Neuroglia (Glial cells)
Glial cells, sometimes called neuroglia or simply glia, are non-neuronal cells that maintain homeostasis, form myelin, and provide support and protection for neurons in the brain and peripheral nervous system.
Figure 1 Neuroglia cells of the CNS
There are four main functions of glial cells:
- To surround neurons and hold them in place
- To supply nutrients and oxygen to neurons
- To insulate one neuron from another
- To destroy pathogens and remove dead neurons
The Table below lists those natural substances that enhance the glial cells:
Types of Glia
There are generally 6 types of glial cells:
- Macroglial Cells
- Microglia Cells
- Schwann Cells
- Ependyma Cells
- Satellite Cells
Figure 2 Types of Neuroglia
Macroglia cells include astrocytes, oligodendrogliocytes and glioblasts; they provide nutrition, physical support and synthesise myelin.
There are two main types of Macroglia:
Astrocytes (Astro from Greek astron = star and cyte from Greek “kyttaron” = cell), also known collectively as astroglia, are characteristic star-shaped glial cells in the brain and spinal cord. They are the most abundant cells of the human brain. They perform many functions, including biochemical support of endothelial cells that form the blood–brain barrier, provision of nutrients to the nervous tissue, maintenance of extracellular ion balance, and a role in the repair and scarring process of the brain and spinal cord following traumatic injuries.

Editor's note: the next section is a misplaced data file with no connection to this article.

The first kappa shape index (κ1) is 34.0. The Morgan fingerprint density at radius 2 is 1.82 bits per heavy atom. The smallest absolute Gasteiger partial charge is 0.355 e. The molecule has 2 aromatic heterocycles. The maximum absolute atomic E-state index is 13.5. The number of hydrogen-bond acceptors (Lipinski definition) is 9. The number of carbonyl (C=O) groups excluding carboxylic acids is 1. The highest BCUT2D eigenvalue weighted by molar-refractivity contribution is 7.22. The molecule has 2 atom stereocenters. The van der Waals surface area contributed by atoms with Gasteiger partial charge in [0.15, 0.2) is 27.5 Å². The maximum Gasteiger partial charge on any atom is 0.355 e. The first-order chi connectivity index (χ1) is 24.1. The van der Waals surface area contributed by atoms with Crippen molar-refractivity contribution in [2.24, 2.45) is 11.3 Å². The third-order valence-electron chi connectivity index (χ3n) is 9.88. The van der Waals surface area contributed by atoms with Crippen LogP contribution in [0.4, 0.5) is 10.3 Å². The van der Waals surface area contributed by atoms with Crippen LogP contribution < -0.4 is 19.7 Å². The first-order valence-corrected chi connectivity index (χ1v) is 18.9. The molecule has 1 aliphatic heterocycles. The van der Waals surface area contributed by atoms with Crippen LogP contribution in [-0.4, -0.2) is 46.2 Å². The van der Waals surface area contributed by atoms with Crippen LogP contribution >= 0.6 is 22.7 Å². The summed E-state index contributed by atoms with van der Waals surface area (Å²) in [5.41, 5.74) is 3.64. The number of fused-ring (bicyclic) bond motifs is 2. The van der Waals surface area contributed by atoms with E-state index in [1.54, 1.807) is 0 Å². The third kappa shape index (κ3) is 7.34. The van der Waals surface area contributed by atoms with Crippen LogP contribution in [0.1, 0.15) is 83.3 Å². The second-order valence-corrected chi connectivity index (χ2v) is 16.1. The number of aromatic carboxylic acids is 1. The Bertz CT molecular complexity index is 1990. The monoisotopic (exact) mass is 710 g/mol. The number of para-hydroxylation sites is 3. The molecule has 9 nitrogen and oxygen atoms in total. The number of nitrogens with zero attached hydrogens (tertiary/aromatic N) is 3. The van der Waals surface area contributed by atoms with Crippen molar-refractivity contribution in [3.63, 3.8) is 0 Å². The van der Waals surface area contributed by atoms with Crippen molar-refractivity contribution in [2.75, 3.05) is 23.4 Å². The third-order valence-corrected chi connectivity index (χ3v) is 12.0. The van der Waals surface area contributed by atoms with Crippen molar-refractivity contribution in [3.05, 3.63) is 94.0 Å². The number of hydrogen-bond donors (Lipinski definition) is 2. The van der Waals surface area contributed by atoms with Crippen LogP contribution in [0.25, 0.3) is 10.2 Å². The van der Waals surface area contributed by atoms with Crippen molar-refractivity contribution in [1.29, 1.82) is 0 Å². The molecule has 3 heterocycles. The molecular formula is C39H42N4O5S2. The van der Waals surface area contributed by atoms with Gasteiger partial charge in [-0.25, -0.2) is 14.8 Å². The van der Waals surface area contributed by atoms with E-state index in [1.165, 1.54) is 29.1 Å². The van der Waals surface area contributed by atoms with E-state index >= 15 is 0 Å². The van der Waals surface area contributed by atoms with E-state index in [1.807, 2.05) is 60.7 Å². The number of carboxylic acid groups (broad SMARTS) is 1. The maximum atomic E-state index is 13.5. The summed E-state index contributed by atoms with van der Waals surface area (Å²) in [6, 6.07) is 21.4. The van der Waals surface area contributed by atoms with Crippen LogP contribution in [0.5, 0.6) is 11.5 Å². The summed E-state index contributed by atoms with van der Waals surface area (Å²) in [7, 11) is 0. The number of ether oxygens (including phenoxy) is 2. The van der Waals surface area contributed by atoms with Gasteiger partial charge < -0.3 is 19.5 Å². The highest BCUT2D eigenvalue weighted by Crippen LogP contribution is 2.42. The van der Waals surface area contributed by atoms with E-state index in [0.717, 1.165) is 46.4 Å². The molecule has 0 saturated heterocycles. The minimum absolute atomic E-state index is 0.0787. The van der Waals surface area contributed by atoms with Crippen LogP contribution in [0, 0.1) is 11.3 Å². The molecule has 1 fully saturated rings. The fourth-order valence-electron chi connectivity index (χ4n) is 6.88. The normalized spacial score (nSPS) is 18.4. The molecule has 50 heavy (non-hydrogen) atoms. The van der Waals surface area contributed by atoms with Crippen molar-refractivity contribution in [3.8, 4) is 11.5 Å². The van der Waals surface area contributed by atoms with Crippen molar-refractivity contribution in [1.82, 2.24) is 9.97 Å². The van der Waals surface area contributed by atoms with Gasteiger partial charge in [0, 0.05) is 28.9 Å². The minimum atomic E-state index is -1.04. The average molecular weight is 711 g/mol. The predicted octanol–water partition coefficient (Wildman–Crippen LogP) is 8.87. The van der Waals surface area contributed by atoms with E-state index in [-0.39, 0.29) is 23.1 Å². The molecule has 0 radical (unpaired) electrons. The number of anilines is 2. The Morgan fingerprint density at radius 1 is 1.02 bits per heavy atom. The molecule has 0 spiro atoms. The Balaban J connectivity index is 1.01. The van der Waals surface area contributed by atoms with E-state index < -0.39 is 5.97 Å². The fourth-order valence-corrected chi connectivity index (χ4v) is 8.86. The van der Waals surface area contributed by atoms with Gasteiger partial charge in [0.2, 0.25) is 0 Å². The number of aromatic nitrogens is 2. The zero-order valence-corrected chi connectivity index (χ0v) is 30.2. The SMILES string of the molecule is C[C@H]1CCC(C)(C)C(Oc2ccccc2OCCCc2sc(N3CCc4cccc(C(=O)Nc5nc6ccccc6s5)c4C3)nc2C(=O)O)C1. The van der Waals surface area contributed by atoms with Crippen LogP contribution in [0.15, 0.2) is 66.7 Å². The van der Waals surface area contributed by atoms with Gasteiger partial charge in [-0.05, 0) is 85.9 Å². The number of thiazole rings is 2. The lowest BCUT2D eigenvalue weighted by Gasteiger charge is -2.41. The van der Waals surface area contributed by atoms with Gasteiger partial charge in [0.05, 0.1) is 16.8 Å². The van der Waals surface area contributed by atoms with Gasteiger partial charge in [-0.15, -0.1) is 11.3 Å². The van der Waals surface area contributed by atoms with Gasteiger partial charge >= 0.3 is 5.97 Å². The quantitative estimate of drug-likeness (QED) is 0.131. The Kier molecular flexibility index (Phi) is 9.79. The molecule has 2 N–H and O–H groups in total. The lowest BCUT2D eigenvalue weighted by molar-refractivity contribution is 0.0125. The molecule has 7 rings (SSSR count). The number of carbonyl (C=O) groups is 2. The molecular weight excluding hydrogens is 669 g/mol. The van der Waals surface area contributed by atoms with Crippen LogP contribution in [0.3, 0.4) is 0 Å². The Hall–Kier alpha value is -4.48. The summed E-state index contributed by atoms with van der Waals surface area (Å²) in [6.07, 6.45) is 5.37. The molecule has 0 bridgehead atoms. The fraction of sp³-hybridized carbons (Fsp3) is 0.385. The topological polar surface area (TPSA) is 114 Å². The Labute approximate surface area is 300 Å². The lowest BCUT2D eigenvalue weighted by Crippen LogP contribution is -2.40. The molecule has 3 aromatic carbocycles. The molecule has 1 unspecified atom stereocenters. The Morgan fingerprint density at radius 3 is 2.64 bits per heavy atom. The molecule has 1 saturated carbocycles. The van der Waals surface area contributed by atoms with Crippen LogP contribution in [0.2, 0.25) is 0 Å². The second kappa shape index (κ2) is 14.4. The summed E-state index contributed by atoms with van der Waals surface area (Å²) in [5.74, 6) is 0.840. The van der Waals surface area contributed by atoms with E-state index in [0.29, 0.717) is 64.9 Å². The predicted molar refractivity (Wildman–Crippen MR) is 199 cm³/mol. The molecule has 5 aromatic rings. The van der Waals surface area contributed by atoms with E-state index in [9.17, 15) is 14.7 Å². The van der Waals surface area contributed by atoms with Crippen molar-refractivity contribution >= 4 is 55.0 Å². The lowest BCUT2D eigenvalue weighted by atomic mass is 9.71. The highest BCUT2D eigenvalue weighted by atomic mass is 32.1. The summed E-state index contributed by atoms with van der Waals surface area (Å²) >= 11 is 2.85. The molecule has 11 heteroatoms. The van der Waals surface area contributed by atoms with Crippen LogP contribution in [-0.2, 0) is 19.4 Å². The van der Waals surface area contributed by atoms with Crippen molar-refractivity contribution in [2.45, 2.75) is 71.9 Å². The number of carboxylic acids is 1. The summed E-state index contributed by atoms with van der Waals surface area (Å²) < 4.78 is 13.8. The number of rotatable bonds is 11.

Figure 3 Astrocyte
They regulate the external chemical environment of neurons by removing excess ions, the notable one being potassium, and recycling neurotransmitters released during synaptic transmission. The current theory suggests that astrocytes may be the predominant “building-blocks” of the blood–brain barrier. Astrocytes may regulate vasoconstriction and vasodilation by producing substances such as arachidonic acid, whose metabolites are vasoactive.
Astrocytes signal each other using calcium. The gap junctions (also known as electrical synapses) between astrocytes allow the messenger molecule IP3 to diffuse from one astrocyte to another. IP3 activates calcium channels on cellular organelles, releasing calcium into the cytoplasm. This calcium may stimulate the production of more IP3. The net effect is a calcium wave that propagates from cell to cell. Extracellular release of ATP, and consequent activation of purinergic receptors on other astrocytes, may also mediate calcium waves in some cases.
It has recently been shown that astrocyte activity is linked to blood flow in the brain.